Keeping Quiet

Now we will all count to twelve
and we will all keep still.

For once on the face of the earth,
let’s not speak in any language;
let’s stop for one second,
and not move our arms so much.

It would be an exotic moment
without rush, without engines;
we would all be together
in a sudden strangeness.

Fisherman in the cold sea
would not harm whales
and the man gathering salt
would not look at his hurt hands.

Those who prepare green wars,
wars with gas, wars with fire,
victories with no survivors,
would put on clean clothes
and walk about with their brothers
in the shade, doing nothing.

What I want should not be confused
with total inactivity.
Life is what it is about;
I want no truck with death.

If we were not so single-minded
about keeping our lives moving,
and for once could do nothing,
perhaps a huge silence
might interrupt this sadness
of never understanding ourselves
and of threatening ourselves with death.
Perhaps the earth can teach us
as when everything seems dead
and later proves to be alive.

Now I’ll count up to twelve
and you keep quiet and I will go.

                        -Pablo Neruda

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A Few Turns Of The Moon

For all the hardships that life throws at us, I have always felt that life keeps living. Perhaps not in the same form or in a way that is recognizable. But life keeps pulsing under everything. And no matter the pain or confusion I face, something in me keeps reaching for that irrepressible pulse. This poem comes from my reaching.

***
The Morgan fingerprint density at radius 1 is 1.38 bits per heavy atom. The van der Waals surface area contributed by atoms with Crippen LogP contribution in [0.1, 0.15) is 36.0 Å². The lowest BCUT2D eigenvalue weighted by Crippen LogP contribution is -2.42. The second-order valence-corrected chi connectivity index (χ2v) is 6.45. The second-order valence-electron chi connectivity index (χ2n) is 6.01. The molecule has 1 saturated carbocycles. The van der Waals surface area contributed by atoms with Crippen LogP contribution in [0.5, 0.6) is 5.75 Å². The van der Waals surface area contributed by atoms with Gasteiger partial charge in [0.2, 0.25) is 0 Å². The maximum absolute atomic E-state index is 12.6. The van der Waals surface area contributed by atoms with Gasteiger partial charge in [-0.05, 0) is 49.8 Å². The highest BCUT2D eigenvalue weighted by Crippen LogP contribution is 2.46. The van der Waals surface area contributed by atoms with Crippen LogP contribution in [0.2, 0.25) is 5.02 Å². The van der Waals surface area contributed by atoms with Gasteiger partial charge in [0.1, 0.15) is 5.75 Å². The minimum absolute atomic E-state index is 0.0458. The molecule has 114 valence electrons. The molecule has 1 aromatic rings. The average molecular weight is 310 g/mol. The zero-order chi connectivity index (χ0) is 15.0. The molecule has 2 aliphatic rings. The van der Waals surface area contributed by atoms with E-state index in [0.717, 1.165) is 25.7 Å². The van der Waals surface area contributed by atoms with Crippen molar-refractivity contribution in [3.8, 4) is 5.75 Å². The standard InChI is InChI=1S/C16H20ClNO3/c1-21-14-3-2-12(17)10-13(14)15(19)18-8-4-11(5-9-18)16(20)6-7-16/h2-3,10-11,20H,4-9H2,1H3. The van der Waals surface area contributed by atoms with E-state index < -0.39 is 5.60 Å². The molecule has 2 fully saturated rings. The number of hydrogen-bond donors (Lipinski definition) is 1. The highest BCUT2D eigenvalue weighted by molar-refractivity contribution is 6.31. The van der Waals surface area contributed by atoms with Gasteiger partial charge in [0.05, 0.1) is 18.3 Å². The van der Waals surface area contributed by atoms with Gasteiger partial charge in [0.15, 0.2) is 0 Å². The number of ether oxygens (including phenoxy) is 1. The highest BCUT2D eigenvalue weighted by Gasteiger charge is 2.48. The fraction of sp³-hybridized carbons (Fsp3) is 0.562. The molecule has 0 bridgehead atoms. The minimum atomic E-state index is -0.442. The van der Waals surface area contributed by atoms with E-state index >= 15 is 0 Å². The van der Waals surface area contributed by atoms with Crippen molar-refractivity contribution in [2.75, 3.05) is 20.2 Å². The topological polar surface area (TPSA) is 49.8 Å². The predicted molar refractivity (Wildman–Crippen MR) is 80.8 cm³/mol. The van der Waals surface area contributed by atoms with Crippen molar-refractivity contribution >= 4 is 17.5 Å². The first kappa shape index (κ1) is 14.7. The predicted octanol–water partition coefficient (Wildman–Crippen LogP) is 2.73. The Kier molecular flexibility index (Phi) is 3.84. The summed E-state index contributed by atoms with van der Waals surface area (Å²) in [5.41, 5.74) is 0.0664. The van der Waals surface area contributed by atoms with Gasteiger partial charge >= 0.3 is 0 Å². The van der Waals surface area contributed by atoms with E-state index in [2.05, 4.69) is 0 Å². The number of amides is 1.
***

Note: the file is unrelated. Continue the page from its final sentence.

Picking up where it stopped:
A FEW TURNS OF THE MOON

From the balcony of this restaurant, I watch
a hundred lives below: burrowing and laughing
and finding their way. And perhaps because
I’ve lost my father and our beloved dog in the
last year, perhaps because at sixty-three, I see
over the final hill more clearly, I also see the
hundreds on the other side, still burrowing
and laughing and finding their way. I don’t
know if this is alarming or a comfort: that
we go on the same, that the gleam pressed
out of every hardship is the jewel of existence,
here and on the other side. So I spoon my
soup and sip my wine, knowing the balcony
is the gutter and the gutter is the balcony,
that the dark waits all curled up in the light,
and the light, thank God, waits all curled up
in the dark.
~Mark Nepo

Now That We Have Tasted Hope

Now that we have come out of hiding,
Why would we live again in the tombs we’d made out of our souls?

And the sundered bodies that we’ve reassembled
With prayers and consolations,
What would their torn parts be, other than flesh?

Now that we have tasted hope
And dressed each other’s wounds with the legends of our
oneness
Would we not prefer to close our mouths forever shut
On the wine that swilled inside them?

Having dreamed the same dream,
Having found the water behind a thousand mirages,
Why would we hide from the sun again
Or fear the night sky after we’ve reached the ends of
darkness,
Live in death again after all the life our dead have given us?

Listen to me Zow’ya, Beida, Ajdabya, Tobruk, Nalut,
Listen to me Derna, Musrata, Benghazi, Zintan,
Listen to me houses, alleys, courtyards, and streets that
throng my veins,
Some day soon, in your freed light, in the shade of your
proud trees,
Your excavated heroes will return to their thrones in your
martyrs’ squares,
Lovers will hold each other’s hands.

I need not look far to imagine the nerves dying,
Rejecting the life that blood sends them.
I need not look deep into my past to seek a thousand hopeless vistas.
But now that I have tasted hope
I have fallen into the embrace of my own rugged innocence.

How long were my ancient days?
I no longer care to count.
I no longer care to measure.
How bitter was the bread of bitterness?